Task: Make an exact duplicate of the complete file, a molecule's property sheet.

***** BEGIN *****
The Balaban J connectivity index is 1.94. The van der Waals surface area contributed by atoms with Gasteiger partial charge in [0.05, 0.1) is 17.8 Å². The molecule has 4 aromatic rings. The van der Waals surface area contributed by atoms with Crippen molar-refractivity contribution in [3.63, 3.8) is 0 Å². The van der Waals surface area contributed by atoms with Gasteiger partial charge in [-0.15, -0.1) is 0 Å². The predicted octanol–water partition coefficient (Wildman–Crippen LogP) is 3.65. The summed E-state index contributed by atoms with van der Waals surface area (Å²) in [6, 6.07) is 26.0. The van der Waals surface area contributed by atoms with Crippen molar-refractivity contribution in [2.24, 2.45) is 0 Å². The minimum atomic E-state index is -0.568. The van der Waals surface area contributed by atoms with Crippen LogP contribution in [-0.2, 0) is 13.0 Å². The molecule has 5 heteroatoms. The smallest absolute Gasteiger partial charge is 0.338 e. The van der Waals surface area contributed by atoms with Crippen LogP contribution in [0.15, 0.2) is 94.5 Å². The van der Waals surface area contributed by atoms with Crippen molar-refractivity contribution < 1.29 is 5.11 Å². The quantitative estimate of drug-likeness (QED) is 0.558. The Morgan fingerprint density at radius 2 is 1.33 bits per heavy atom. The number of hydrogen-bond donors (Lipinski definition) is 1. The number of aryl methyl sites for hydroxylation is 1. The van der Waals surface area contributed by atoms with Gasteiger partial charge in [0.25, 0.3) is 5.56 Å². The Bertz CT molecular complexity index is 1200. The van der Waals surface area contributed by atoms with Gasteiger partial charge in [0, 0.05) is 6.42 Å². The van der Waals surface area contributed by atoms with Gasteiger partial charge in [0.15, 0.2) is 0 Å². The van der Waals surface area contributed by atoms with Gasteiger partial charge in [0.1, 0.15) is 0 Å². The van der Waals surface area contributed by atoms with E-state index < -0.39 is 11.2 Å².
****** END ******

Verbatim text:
The Balaban J connectivity index is 1.94. The van der Waals surface area contributed by atoms with Gasteiger partial charge in [0.05, 0.1) is 17.8 Å². The molecule has 4 aromatic rings. The van der Waals surface area contributed by atoms with Crippen molar-refractivity contribution in [3.63, 3.8) is 0 Å². The van der Waals surface area contributed by atoms with Gasteiger partial charge in [-0.15, -0.1) is 0 Å². The predicted octanol–water partition coefficient (Wildman–Crippen LogP) is 3.65. The summed E-state index contributed by atoms with van der Waals surface area (Å²) in [6, 6.07) is 26.0. The van der Waals surface area contributed by atoms with Crippen molar-refractivity contribution in [2.24, 2.45) is 0 Å². The minimum atomic E-state index is -0.568. The van der Waals surface area contributed by atoms with Crippen LogP contribution in [-0.2, 0) is 13.0 Å². The molecule has 5 heteroatoms. The smallest absolute Gasteiger partial charge is 0.338 e. The van der Waals surface area contributed by atoms with Crippen LogP contribution in [0.15, 0.2) is 94.5 Å². The van der Waals surface area contributed by atoms with Crippen molar-refractivity contribution < 1.29 is 5.11 Å². The quantitative estimate of drug-likeness (QED) is 0.558. The Morgan fingerprint density at radius 2 is 1.33 bits per heavy atom. The number of hydrogen-bond donors (Lipinski definition) is 1. The number of aryl methyl sites for hydroxylation is 1. The van der Waals surface area contributed by atoms with Gasteiger partial charge in [0.25, 0.3) is 5.56 Å². The Bertz CT molecular complexity index is 1200. The van der Waals surface area contributed by atoms with Gasteiger partial charge in [0, 0.05) is 6.42 Å². The van der Waals surface area contributed by atoms with Gasteiger partial charge in [0.15, 0.2) is 0 Å². The van der Waals surface area contributed by atoms with Gasteiger partial charge in [0.1, 0.15) is 0 Å². The van der Waals surface area contributed by atoms with E-state index < -0.39 is 11.2 Å².